San Diego's Marcus McNeill and Vincent Jackson may stage contract holdouts. Is there a chance San Diego general manager A.J. Smith will cave in and give the two players new contracts to avoid the holdouts?

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AP Photo/Denis PoroyExpect Chargers general manager A.J. Smith to play hardball with holdouts Marcus McNeill and Vincent Jackson.
Let’s get to the meat of this quickly. I don’t see any chance that Smith will give in to these two guys.

I think that is the big reason why there is such a dire feel here. I believe everyone involved realizes that Smith is ready to play hardball.

This is a man who doesn’t blink.

If we get to early September and McNeill, a standout left tackle, and Jackson, a Pro Bowl receiver, are still staying away, Smith will simply move forward.

Jackson is well aware that Smith is entrenched and knows if he does stay away from the team (which he plans to do) Smith will be ready for a fight.

There is little chance Smith will give McNeill and Jackson new contracts before training camp to avoid this mess. His stance: If these players don’t want to play for him, he doesn’t want them to play for him.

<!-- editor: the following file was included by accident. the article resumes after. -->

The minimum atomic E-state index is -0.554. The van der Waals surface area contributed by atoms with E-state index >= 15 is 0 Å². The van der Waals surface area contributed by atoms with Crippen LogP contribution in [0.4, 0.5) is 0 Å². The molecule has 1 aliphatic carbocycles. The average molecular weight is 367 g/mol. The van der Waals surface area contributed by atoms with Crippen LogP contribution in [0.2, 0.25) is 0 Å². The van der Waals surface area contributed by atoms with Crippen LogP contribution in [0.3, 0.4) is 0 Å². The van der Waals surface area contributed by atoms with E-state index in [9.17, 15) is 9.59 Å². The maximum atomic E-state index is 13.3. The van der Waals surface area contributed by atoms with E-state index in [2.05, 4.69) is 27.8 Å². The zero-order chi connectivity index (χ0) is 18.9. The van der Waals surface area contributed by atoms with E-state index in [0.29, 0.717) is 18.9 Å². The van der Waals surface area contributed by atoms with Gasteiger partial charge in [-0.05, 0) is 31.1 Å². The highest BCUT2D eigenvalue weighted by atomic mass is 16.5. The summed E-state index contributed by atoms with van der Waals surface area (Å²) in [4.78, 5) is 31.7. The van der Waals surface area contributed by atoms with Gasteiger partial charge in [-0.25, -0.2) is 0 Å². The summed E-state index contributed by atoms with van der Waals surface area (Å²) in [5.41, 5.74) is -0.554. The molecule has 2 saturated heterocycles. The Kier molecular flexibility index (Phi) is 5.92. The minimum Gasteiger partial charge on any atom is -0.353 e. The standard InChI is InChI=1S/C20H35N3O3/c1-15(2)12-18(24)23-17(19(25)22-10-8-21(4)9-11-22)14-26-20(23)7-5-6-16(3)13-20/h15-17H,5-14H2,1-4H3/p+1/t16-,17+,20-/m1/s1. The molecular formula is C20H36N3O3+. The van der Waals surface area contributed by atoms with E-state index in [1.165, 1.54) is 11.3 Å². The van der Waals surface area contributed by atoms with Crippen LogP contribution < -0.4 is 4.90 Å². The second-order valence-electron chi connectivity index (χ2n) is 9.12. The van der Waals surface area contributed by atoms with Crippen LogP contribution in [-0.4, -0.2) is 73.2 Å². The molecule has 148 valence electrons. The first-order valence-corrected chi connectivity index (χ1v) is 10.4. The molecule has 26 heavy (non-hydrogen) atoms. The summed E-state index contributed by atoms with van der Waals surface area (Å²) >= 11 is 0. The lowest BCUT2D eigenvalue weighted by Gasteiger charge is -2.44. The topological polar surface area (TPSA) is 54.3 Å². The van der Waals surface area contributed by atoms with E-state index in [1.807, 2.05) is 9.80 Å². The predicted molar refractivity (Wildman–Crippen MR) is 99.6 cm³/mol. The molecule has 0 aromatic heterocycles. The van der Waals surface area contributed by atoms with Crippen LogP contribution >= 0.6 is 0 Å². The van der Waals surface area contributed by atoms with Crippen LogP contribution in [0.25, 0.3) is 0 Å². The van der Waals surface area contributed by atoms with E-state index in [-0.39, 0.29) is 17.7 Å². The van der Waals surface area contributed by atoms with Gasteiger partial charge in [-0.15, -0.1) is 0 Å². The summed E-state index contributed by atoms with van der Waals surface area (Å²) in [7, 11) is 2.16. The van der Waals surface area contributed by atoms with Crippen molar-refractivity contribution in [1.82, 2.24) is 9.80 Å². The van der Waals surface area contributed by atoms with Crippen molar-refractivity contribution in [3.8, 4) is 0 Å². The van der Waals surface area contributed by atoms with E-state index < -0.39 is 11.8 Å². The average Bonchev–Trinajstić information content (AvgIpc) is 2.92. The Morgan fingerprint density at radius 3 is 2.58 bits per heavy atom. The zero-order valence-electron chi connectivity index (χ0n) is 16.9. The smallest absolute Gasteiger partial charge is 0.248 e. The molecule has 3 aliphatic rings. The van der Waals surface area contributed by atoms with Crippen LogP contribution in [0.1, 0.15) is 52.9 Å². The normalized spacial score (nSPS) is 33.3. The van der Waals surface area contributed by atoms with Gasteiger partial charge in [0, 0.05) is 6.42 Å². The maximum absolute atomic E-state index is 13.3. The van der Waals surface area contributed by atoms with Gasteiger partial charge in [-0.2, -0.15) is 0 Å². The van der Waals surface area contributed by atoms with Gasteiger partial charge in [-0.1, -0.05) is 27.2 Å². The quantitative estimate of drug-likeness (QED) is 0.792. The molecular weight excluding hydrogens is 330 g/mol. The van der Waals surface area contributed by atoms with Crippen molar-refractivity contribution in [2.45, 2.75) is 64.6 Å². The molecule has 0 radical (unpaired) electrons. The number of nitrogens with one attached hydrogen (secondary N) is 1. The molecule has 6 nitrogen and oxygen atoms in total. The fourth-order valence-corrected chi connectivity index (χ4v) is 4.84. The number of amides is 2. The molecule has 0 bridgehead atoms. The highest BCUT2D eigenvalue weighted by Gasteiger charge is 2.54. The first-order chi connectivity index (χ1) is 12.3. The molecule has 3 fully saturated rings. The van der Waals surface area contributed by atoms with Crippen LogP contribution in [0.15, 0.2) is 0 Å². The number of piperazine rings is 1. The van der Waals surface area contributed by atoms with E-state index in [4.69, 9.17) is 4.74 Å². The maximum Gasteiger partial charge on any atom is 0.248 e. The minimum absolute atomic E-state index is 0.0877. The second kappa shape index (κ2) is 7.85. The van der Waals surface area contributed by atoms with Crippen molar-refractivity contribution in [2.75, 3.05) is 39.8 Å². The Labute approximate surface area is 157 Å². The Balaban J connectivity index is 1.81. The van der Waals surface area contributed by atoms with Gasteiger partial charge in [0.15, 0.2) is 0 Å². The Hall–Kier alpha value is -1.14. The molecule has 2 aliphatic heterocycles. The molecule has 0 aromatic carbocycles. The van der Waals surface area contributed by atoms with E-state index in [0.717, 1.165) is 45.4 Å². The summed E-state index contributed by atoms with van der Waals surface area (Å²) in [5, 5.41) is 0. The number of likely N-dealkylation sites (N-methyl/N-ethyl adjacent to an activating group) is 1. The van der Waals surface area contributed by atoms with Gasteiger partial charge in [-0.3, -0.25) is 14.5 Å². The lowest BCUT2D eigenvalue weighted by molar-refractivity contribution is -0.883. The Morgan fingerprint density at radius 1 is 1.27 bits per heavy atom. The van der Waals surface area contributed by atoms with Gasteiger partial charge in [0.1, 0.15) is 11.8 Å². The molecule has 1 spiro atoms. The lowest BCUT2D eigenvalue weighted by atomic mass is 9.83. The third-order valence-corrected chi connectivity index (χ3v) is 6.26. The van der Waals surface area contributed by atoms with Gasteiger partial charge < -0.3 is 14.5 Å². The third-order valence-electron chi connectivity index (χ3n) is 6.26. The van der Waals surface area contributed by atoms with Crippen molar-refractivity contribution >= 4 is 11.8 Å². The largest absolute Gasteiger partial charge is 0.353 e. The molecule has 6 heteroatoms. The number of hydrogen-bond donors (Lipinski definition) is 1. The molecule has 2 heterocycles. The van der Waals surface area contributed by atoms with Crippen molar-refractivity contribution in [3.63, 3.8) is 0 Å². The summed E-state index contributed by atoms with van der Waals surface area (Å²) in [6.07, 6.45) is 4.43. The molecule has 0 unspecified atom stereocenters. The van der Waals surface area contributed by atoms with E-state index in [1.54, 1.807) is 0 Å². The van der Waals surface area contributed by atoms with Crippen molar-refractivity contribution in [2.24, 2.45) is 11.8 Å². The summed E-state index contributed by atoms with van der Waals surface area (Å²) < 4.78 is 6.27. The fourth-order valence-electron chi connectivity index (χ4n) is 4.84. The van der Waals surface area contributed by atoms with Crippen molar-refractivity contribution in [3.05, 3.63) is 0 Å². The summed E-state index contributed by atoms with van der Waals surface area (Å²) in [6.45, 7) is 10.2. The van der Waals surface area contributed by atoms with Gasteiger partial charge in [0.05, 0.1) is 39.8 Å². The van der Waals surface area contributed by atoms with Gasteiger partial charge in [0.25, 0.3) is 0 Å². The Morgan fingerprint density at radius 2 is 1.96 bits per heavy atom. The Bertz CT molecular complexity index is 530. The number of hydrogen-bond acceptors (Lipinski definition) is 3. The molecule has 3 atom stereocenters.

That’s why he signed Tra Thomas as insurance for a McNeill holdout and Josh Reed as insurance for a Jackson holdout. That’s why when McNeill and Jackson didn’t sign their restricted free-agency tenders by the deadline, Smith said things like “we lost two players today.” He acted as if McNeill and Smith left the league. And if they hold out, they might as well leave the league as far as Smith is concerned.

Smith is a calculated, smart man who is not going to be bullied. He is going to fight his fight.

So, if you think Smith will cave, think again. It won’t happen.
NFC Big Question: East | West | North | South AFC: East | West | North | South

How do the AFC South safety tandems rank?

[+] EnlargeBob Sanders
Brian Spurlock/US PresswireBob Sanders helps form the AFC South's most formidable safety tandem.
In a division with Peyton Manning and Matt Schaub, pass defense is at a premium, and division teams need pass rush and coverage to beat those two quarterbacks.

Beyond the Colts, who are three deep with Antoine Bethea, Bob Sanders and Melvin Bullitt -- there are far too many questions about the safety tandems than teams can afford.

Houston is second-best, though it’s hardly cause for celebration. The Texans got excellent production and leadership out of strong safety Bernard Pollard when he joined the team and settled things down. But Eugene Wilson didn’t make it through the season. He seems less than an ideal match for Pollard, but the Texans don't have any good alternatives unless Troy Nolan, a draft pick from last year who was hurt, can step up.